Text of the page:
I honestly believe that many of the players defending the system know how bad it is, but simply fear that if it's revisited in-game methods of obtaining the hearts will be further restricted or even removed. After all, the developers originally didn't want to let players reincarnate at all without hitting the item shop.  The problem with this is that reincarnation is one of the central game play loops of DDO.  It is the system that probably the majority of hardcore players use to advance their characters.  Hearts should be a heck of a lot easier to get in game, and buying one in the item shop should not cost more than a monthly sub fee.  If your most hardcore players are absolutely terrified for you to work on a bad system because they are convinced you will make it even worse, at the very least communication with your community has broken down.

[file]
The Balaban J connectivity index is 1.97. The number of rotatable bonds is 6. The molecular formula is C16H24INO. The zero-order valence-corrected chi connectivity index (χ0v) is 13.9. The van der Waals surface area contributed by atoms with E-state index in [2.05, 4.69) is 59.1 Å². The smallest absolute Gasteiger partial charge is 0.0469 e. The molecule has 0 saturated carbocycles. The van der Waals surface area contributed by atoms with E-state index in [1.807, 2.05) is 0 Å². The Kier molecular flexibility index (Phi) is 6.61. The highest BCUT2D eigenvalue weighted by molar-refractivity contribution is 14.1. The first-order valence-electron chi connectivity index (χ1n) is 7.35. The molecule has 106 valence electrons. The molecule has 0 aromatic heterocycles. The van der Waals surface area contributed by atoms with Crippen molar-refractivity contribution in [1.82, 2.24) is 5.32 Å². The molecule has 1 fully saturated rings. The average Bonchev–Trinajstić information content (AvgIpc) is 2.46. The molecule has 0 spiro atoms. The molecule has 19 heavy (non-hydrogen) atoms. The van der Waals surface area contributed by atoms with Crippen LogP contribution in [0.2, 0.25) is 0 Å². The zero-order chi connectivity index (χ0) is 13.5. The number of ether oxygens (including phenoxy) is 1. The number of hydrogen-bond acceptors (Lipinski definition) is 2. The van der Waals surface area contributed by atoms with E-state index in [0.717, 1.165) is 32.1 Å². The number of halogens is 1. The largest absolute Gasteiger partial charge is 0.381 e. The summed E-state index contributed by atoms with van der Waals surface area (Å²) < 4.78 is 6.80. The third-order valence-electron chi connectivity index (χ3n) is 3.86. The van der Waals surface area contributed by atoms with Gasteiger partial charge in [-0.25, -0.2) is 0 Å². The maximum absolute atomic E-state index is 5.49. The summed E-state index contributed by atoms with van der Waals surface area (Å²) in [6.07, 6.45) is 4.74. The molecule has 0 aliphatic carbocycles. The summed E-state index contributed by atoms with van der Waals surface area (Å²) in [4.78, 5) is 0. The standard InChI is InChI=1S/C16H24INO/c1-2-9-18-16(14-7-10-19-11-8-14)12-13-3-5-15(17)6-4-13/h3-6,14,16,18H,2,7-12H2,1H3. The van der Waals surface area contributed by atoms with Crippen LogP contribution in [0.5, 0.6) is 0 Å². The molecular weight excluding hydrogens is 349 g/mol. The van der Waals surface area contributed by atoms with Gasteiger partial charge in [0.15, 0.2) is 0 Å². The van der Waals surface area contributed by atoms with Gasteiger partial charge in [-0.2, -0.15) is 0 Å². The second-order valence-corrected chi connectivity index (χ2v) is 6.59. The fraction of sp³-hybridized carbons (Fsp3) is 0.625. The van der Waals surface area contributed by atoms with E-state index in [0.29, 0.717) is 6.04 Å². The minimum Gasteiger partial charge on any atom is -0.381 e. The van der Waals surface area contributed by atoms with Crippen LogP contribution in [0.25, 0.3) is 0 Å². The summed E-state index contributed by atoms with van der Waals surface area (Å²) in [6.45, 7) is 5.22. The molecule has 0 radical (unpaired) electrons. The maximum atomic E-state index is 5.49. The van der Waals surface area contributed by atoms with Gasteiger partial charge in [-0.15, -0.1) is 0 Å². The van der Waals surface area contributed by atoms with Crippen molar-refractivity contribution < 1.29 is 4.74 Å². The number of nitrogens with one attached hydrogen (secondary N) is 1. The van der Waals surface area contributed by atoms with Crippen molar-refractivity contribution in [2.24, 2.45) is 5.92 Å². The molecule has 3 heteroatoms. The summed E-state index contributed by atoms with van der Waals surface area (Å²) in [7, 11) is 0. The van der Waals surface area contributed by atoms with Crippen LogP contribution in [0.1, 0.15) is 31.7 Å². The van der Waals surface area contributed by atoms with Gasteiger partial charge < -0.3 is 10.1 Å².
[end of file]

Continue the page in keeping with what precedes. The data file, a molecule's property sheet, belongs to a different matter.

Now of course there is more than just terror of incompetence going on when forumites defend this clunky system.  More than almost any other MMO I have played there is a serious disconnect between how the game is perceived by long time vets and new players.  This is likely at least in part due to the reincarnation system and the power disparity it produces.  When you are strong enough to solo enough quests for a heart in an hour of play, complaining about the system seems absurd and childish.  There is probably also general fanboyism, which you find in almost any game, at work.  However, I do think a lot of it is a deep rooted belief that any change will lead to something even worse than the current system.  I have to admit that after seeing several instances of developer "corrupt a wish" in DDO**, I can understand this trepidation.